Anyway, carrying my argument forward, a few days ago I saw the new issue of Gameinformer and I was caught by the cover.
I thought it was great! Very stark and minimalist, making me instantly curious about the contents. I gave it a close examination and saw the name Morrowind. Knowing that to be a continent from the Elder Scrolls universe I saw the three creatures, the lion, the griffin and the dragon, eating each other in an odd Ouroboros formation. I was remarkably excited by what I saw. The image showed multiple nations in the background and my first thought was either a new Elder Scrolls game encompassing multiple nations or some sort of anthology game. Once I inquired about it to my co-workers I immediately threw up my hands in disgust. Yes, it seems the Elder Scrolls franchise, hailed as the last bastion of honourable gameplay development, the golden standard that proved you didn’t need DLC or online codes to make a successful game that was immersive, engaging and massive beyond measure, has announced they are making an MMO.
Oh I’m sorry, Bethesda, the company that developed the series isn’t behind it at all. It’s actually a new studio called ZeniMax Media. So we have a publishing company giving license to another developer studio to design a new take on their game with limited interaction from the development group that made the previous success. Oh yeah, that’s never gone wrong.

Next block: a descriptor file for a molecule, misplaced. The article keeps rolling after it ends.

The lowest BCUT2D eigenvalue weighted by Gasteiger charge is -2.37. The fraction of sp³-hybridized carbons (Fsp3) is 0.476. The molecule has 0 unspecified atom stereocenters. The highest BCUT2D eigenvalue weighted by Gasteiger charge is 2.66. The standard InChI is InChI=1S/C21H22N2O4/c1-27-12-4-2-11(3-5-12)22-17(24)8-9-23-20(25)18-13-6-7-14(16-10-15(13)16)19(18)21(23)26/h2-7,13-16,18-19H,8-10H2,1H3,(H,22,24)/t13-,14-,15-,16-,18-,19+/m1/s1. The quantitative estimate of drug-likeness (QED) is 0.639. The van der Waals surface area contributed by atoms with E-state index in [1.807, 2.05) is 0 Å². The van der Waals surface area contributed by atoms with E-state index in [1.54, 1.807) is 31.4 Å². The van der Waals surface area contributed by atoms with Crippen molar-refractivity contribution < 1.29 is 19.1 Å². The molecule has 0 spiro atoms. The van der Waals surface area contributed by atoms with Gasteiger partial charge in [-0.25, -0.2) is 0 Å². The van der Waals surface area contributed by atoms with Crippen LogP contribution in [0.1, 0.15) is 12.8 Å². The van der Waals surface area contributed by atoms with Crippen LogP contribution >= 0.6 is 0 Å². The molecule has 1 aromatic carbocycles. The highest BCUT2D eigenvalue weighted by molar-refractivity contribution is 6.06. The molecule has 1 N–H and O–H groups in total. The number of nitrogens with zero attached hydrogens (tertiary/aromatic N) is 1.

Not at all.
Thing is; after my initial revulsion about this situation, and believe me it was strong, actually travelling through the Elder Scrolls lands sounded like a really fun idea. That’s the only thing that limits the core franchise of games was that you couldn’t see how the other areas from older games were doing after your involvement. So, okay. We have a good world to work with, are they going to change up the MMO gameplay format to stand out among other titles that have tried World of Warcraft’s design but failed because they were only seen as shallow copies?
Nope! If the issue of Gameinformer is to be believed (the facts about this game are taken from Gameinformer June 2012, issue 230 starting on page 48) they have no desire to change core gameplay conventions and methodology. Look, I know it’s a symbol of good design to use existing conventions to ease in new users but this is the gaming industry! If you don’t try and use new gameplay mechanics you get made fun of like Call of Duty or Sports games! But no, the major innovations in the genre, according to developers, are going to be mostly in the setting and quest styles. Oh you’ll still go and kill grues but the plot will be good so it’s worth it.